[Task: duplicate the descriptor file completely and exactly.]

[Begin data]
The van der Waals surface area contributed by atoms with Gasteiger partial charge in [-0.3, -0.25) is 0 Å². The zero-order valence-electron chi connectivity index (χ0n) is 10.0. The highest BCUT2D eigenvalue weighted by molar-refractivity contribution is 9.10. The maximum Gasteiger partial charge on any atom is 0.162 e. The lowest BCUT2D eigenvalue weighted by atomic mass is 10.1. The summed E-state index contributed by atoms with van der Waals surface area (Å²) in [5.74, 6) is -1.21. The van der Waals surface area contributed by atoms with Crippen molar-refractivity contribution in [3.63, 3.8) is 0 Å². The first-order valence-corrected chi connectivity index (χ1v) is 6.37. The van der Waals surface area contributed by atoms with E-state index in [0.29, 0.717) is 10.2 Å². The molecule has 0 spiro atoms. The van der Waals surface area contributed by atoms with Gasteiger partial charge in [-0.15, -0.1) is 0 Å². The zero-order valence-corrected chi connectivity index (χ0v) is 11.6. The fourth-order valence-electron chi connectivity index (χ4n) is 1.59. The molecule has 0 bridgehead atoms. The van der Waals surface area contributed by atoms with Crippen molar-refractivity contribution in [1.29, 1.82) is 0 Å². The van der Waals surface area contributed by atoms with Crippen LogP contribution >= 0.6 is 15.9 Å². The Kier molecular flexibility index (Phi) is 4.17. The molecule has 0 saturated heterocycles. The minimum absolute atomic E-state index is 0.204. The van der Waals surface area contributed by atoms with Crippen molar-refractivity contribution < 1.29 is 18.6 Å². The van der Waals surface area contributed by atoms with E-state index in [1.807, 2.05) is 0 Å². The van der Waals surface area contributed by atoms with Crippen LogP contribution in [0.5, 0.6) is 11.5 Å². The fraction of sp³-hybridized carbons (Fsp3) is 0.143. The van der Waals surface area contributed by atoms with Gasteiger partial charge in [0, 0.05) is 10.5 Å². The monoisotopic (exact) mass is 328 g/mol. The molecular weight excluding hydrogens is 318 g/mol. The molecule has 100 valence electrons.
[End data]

The van der Waals surface area contributed by atoms with Gasteiger partial charge in [-0.3, -0.25) is 0 Å². The zero-order valence-electron chi connectivity index (χ0n) is 10.0. The highest BCUT2D eigenvalue weighted by molar-refractivity contribution is 9.10. The maximum Gasteiger partial charge on any atom is 0.162 e. The lowest BCUT2D eigenvalue weighted by atomic mass is 10.1. The summed E-state index contributed by atoms with van der Waals surface area (Å²) in [5.74, 6) is -1.21. The van der Waals surface area contributed by atoms with Crippen molar-refractivity contribution in [3.63, 3.8) is 0 Å². The first-order valence-corrected chi connectivity index (χ1v) is 6.37. The van der Waals surface area contributed by atoms with E-state index in [0.29, 0.717) is 10.2 Å². The molecule has 0 spiro atoms. The van der Waals surface area contributed by atoms with Gasteiger partial charge in [-0.15, -0.1) is 0 Å². The zero-order valence-corrected chi connectivity index (χ0v) is 11.6. The fourth-order valence-electron chi connectivity index (χ4n) is 1.59. The molecule has 0 bridgehead atoms. The van der Waals surface area contributed by atoms with Crippen molar-refractivity contribution in [1.29, 1.82) is 0 Å². The van der Waals surface area contributed by atoms with Crippen LogP contribution >= 0.6 is 15.9 Å². The Kier molecular flexibility index (Phi) is 4.17. The molecule has 0 saturated heterocycles. The minimum absolute atomic E-state index is 0.204. The van der Waals surface area contributed by atoms with Crippen molar-refractivity contribution < 1.29 is 18.6 Å². The van der Waals surface area contributed by atoms with E-state index in [1.807, 2.05) is 0 Å². The van der Waals surface area contributed by atoms with Crippen LogP contribution in [0.5, 0.6) is 11.5 Å². The fraction of sp³-hybridized carbons (Fsp3) is 0.143. The van der Waals surface area contributed by atoms with Gasteiger partial charge in [0, 0.05) is 10.5 Å². The monoisotopic (exact) mass is 328 g/mol. The molecular weight excluding hydrogens is 318 g/mol. The molecule has 100 valence electrons.